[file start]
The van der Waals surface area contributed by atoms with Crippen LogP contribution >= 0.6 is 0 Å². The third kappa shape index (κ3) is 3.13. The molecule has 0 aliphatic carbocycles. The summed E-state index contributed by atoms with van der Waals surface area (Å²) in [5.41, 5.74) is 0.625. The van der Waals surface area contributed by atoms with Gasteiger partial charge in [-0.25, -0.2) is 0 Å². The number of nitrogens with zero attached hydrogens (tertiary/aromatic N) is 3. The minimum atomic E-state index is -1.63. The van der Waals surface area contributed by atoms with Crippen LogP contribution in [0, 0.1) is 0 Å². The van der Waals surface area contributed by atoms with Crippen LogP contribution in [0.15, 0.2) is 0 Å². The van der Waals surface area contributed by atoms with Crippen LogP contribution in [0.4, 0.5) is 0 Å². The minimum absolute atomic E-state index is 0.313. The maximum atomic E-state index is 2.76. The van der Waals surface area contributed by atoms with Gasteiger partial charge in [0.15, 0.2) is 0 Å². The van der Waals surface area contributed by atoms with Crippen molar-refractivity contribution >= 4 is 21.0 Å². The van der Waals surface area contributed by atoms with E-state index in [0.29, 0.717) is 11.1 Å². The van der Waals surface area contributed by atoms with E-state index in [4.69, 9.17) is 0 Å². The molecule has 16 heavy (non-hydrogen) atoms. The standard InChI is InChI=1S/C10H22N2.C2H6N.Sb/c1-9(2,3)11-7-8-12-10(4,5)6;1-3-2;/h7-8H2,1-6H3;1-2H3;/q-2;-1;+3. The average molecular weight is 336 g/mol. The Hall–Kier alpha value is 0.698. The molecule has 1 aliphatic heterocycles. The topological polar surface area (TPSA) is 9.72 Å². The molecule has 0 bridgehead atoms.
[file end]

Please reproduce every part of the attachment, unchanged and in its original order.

The van der Waals surface area contributed by atoms with Crippen LogP contribution >= 0.6 is 0 Å². The third kappa shape index (κ3) is 3.13. The molecule has 0 aliphatic carbocycles. The summed E-state index contributed by atoms with van der Waals surface area (Å²) in [5.41, 5.74) is 0.625. The van der Waals surface area contributed by atoms with Gasteiger partial charge in [-0.25, -0.2) is 0 Å². The number of nitrogens with zero attached hydrogens (tertiary/aromatic N) is 3. The minimum atomic E-state index is -1.63. The van der Waals surface area contributed by atoms with Crippen LogP contribution in [0, 0.1) is 0 Å². The van der Waals surface area contributed by atoms with Crippen LogP contribution in [0.15, 0.2) is 0 Å². The van der Waals surface area contributed by atoms with Crippen LogP contribution in [0.4, 0.5) is 0 Å². The minimum absolute atomic E-state index is 0.313. The maximum atomic E-state index is 2.76. The van der Waals surface area contributed by atoms with Gasteiger partial charge in [0.15, 0.2) is 0 Å². The van der Waals surface area contributed by atoms with Crippen molar-refractivity contribution >= 4 is 21.0 Å². The van der Waals surface area contributed by atoms with E-state index in [0.29, 0.717) is 11.1 Å². The van der Waals surface area contributed by atoms with E-state index in [4.69, 9.17) is 0 Å². The molecule has 16 heavy (non-hydrogen) atoms. The standard InChI is InChI=1S/C10H22N2.C2H6N.Sb/c1-9(2,3)11-7-8-12-10(4,5)6;1-3-2;/h7-8H2,1-6H3;1-2H3;/q-2;-1;+3. The average molecular weight is 336 g/mol. The Hall–Kier alpha value is 0.698. The molecule has 1 aliphatic heterocycles. The topological polar surface area (TPSA) is 9.72 Å². The molecule has 0 bridgehead atoms.